SANTA FE, N.M. (AP) — New Mexico’s three congressional districts have changed very little in the past two decades; but when they have, state courts — not the Legislature or governor — have redrawn the boundaries.
State district court judges in 2002 and 2011 adopted “least change” redistricting plans that only slightly altered district boundaries to equalize their populations to conform with the legal requirements of one-person, one-vote.
Redistricting didn’t alter the political tilt of the districts. One factor is that redistricting took place with divided government in New Mexico — a Democratic-controlled Legislature and Republican governors: Susana Martinez, who took office in 2011, and Gary Johnson, who served in 1995-2002. Neither Democrats nor Republicans had absolute control over the remapping process.
The 3rd District of northern New Mexico is heavily Democratic. The 2nd District of southern New Mexico has been reliably Republican in its voting performance despite Democrats holding an edge in voter registration and a large Hispanic population. New Mexico’s rural Democrats tend to be more moderate to conservative than their urban counterparts.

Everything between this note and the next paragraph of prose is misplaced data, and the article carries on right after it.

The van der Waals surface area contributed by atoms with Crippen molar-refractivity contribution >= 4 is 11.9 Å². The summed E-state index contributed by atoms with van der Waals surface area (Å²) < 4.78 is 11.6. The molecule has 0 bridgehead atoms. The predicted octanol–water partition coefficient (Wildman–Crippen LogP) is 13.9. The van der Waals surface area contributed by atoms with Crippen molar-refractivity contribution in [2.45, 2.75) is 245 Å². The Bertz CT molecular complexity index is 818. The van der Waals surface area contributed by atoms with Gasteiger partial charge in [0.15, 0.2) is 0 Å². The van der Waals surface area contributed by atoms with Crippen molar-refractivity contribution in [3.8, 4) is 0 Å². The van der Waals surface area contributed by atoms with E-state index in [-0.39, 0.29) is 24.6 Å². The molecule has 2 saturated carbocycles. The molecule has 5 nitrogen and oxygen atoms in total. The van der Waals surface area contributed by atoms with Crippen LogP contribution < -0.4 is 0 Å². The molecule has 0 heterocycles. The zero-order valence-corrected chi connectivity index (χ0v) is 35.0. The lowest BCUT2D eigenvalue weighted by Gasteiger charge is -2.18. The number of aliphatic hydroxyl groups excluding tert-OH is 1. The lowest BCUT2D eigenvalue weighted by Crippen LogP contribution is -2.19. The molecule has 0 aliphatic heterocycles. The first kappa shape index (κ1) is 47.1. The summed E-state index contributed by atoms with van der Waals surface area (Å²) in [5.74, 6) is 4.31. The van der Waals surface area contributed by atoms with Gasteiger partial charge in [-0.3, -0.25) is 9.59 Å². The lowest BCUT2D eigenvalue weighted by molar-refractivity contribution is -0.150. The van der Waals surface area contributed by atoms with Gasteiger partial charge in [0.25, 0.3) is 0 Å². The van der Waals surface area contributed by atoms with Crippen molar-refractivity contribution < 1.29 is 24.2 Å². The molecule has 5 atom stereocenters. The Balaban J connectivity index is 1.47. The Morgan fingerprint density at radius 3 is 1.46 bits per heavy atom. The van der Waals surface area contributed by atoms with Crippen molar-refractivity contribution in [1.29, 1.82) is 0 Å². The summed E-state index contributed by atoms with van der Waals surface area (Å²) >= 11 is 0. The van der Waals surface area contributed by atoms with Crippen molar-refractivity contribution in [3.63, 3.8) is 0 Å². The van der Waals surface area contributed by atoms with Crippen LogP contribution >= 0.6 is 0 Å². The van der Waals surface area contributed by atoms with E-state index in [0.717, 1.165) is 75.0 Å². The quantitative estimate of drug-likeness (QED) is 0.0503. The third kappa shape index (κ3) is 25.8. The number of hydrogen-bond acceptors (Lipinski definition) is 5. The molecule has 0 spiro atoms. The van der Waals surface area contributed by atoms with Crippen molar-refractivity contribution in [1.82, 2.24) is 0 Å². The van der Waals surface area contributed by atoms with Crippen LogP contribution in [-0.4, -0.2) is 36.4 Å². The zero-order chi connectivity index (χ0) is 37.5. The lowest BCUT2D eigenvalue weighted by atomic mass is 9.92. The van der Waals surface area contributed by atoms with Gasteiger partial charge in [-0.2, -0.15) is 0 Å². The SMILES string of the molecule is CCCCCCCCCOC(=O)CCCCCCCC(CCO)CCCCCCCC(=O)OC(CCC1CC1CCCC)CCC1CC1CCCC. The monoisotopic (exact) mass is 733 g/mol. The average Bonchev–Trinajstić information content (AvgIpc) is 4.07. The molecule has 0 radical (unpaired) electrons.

The Albuquerque-area 1st District has been the most politically competitive seat recently. Republicans held it for decades until a Democrat won in 2008, when the GOP incumbent stepped down to run for another office and Democrat Barack Obama boosted the party with a strong showing in the presidential election. Republicans have failed to regain the seat.
The Legislature failed to approve a congressional redistricting plan in 2011, forcing a state district court to handle the job. The plan adopted by the judge had the backing of the GOP governor and some Democrats in the redistricting case.
The judge turned down proposals that could have strengthened Democratic influence in the Albuquerque-area district and created a Hispanic majority district in southern and south-central New Mexico.